Beijing’s Market-Support Pledges Falling Flat With Traders

China’s top-down vow to rejuvenate markets hasn’t resonated with investors, as initial excitement evaporates in a mire of continued troubles for the country.

(Bloomberg) — China’s top-down vow to rejuvenate markets hasn’t resonated with investors, as initial excitement evaporates in a mire of continued troubles for the country. 

Nearly two months after authorities surprised investors by pledging to “invigorate capital markets and boost investor confidence,” traders are not biting. The MSCI China gauge declined more than 1% on Thursday to head for a 10-month low. The onshore benchmark CSI 300 Index touched a fresh low for the year earlier this week, while the tech-heavy ChiNext Index is at its lweakest level since 2020.

What’s more, net foreign outflows from equities show no sign of abating, with sales of 23 billion yuan ($3.15 billion) so far this month after a record 90 billion yuan selloff in August. 

This dismal picture comes despite a slew of moves from the Politburo, including halving of the securities trading stamp duty, restricting share sales, slowing the pace of new offerings, doubling down on punishments for illicit trades, and scrutinizing quant trading. Still, broader worries about the property sector and economy continue to dominate. China still needs to ramp up support to achieve the government’s growth goal of around 5% this year, said a former central bank official.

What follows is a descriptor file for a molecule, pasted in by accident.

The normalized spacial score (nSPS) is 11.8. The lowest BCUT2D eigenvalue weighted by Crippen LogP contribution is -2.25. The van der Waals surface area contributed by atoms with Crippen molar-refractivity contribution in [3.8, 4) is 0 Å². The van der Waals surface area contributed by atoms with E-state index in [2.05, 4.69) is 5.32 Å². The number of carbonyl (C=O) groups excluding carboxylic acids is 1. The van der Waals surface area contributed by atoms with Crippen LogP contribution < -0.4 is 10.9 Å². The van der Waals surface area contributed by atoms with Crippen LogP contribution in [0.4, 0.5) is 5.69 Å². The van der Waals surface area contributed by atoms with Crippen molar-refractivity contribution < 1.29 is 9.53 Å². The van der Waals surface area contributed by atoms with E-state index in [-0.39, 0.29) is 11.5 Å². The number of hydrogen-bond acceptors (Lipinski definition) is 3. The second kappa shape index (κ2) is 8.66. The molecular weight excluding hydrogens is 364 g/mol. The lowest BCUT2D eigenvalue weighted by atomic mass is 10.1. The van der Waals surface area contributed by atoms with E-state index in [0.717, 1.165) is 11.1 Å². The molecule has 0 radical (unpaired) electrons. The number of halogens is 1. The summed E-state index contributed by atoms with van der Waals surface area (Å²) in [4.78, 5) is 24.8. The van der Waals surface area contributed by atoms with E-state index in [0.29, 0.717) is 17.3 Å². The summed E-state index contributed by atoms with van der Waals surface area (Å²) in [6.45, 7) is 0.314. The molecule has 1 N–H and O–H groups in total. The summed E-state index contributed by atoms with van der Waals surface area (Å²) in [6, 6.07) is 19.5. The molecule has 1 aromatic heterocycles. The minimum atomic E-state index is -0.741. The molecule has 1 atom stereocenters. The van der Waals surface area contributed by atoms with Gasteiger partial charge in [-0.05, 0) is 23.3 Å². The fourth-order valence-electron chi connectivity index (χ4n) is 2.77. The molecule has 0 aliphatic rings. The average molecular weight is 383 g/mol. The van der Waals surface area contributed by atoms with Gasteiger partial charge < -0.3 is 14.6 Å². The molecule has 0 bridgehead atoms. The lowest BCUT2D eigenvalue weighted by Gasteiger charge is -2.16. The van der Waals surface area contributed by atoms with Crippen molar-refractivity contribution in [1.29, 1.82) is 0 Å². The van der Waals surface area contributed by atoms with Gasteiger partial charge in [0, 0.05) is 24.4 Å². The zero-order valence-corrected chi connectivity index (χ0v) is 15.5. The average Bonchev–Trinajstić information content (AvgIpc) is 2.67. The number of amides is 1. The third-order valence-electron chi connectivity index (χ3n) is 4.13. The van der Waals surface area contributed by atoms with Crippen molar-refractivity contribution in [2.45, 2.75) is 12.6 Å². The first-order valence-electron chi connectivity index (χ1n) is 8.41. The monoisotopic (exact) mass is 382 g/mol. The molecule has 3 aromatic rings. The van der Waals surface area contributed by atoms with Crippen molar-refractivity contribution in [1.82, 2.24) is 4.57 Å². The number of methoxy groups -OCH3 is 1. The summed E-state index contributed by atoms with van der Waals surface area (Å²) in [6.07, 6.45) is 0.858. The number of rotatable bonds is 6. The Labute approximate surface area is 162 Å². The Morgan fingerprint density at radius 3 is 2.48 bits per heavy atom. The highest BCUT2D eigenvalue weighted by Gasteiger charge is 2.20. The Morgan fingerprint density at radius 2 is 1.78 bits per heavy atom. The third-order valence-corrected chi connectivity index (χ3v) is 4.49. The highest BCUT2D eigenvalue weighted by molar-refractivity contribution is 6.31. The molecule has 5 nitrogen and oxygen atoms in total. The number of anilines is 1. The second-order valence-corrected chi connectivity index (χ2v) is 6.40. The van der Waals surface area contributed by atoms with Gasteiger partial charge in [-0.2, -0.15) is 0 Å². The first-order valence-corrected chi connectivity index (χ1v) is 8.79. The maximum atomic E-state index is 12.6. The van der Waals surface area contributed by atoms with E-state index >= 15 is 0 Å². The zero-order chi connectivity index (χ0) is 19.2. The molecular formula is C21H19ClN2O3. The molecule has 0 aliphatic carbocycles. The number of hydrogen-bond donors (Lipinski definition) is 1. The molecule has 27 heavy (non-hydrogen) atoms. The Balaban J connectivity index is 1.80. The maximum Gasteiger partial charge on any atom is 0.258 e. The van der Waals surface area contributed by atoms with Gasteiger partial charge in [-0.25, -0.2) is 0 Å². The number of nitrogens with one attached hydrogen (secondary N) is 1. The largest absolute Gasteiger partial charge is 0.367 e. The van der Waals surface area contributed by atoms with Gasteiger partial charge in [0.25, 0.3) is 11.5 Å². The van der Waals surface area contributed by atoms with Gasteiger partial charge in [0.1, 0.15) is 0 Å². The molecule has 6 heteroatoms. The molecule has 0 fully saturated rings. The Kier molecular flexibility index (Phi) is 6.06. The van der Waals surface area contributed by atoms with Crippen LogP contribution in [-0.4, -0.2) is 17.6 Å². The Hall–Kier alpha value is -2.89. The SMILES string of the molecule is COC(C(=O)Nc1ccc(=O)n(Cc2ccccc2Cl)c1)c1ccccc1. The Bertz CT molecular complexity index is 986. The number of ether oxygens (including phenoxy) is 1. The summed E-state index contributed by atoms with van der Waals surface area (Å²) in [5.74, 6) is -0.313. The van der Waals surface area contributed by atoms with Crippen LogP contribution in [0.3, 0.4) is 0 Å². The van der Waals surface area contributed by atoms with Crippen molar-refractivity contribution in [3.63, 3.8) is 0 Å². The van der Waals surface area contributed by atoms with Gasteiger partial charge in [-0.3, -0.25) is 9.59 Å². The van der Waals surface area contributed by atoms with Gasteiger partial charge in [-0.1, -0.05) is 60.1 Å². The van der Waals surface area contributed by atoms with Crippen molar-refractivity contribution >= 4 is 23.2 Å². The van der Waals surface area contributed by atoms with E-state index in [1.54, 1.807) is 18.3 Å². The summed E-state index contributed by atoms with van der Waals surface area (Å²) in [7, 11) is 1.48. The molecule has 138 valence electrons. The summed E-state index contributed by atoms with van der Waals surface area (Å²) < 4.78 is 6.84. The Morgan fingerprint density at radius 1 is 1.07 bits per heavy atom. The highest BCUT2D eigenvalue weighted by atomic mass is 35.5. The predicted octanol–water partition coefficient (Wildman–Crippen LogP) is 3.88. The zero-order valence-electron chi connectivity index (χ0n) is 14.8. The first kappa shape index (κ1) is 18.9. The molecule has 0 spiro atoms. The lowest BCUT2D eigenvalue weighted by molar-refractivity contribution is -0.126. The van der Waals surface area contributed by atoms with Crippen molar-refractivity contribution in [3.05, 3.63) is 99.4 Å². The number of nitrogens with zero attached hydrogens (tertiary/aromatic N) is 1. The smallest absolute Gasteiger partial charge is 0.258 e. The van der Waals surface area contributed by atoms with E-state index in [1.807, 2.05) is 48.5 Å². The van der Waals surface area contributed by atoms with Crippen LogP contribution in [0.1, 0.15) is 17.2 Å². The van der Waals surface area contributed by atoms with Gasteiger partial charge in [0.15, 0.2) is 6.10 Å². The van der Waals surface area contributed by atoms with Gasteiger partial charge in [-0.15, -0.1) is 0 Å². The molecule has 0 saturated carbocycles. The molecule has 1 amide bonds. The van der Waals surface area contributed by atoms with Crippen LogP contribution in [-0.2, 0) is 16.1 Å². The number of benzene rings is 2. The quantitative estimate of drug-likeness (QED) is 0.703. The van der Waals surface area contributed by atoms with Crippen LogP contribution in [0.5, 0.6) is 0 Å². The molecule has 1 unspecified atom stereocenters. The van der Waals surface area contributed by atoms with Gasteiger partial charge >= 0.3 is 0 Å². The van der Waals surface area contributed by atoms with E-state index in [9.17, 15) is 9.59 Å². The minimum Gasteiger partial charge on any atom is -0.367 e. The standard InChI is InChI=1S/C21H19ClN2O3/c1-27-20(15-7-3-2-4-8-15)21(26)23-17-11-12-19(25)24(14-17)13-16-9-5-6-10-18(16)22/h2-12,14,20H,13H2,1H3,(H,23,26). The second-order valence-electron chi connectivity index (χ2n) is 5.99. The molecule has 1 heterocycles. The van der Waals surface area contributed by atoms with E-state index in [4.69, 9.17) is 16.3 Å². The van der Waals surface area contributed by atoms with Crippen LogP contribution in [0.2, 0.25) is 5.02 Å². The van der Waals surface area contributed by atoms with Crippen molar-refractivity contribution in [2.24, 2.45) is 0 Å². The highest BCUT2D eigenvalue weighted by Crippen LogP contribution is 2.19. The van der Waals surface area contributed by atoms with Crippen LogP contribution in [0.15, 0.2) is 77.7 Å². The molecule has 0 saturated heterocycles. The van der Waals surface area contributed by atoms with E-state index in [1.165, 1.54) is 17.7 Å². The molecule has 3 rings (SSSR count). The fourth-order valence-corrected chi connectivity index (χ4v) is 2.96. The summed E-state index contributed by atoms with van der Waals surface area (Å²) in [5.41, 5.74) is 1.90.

“Though market regulators have come out with a multitude of measures to invigorate capital markets, investors are looking on undecided,” said Wang Dan, chief investment officer at Shenzhen Sunrise Asset Management. “More proof of improving fundamentals are in want to push stocks higher.”

She also noted that many funds are in the red for the year, making their managers less eager to trade because it would lock in losses. 

Here are some more charts showing the situation for Chinese stocks: 

The capital market is far from energetic, with daily average turnover poised for a third straight week of declines. It’s been mostly below 1 trillion yuan for nearly three months, and fell to the lowest level since October on Wednesday as investors wait on the sidelines. The fact that a week-long national holiday is starting next Friday has added to the cautious mood. 

Daily moves onshore are less volatile given directionless trading, with trading in the Shanghai Composite Index mostly muted in recent weeks. A one-standard-deviation move on the gauge has dropped to 0.7% in September, compared with 1.1% over the past three years. 

Breadth is poor: Fewer than 2% of the more than 5,000 stocks trading in Shanghai and Shenzhen are at fresh six-month highs. That’s less than a third of the five-year average.   

The equity selloff is helping make dividend-paying shares more attractive. The yield on dividends for companies on the CSI 300 Index has for the first time surpassed the yield on the 10-year sovereign bond, with the former now around 2.6%. Regulators’ increased oversight of firms that aren’t sufficiently distributing profits may drive the gap higher. 

Valuations have also tumbled, with the benchmark gauge trading at under 11 times forward earnings, according to Bloomberg-compiled estimates, trailing the five-year average of nearly 13 times.

(Updates throughout.)

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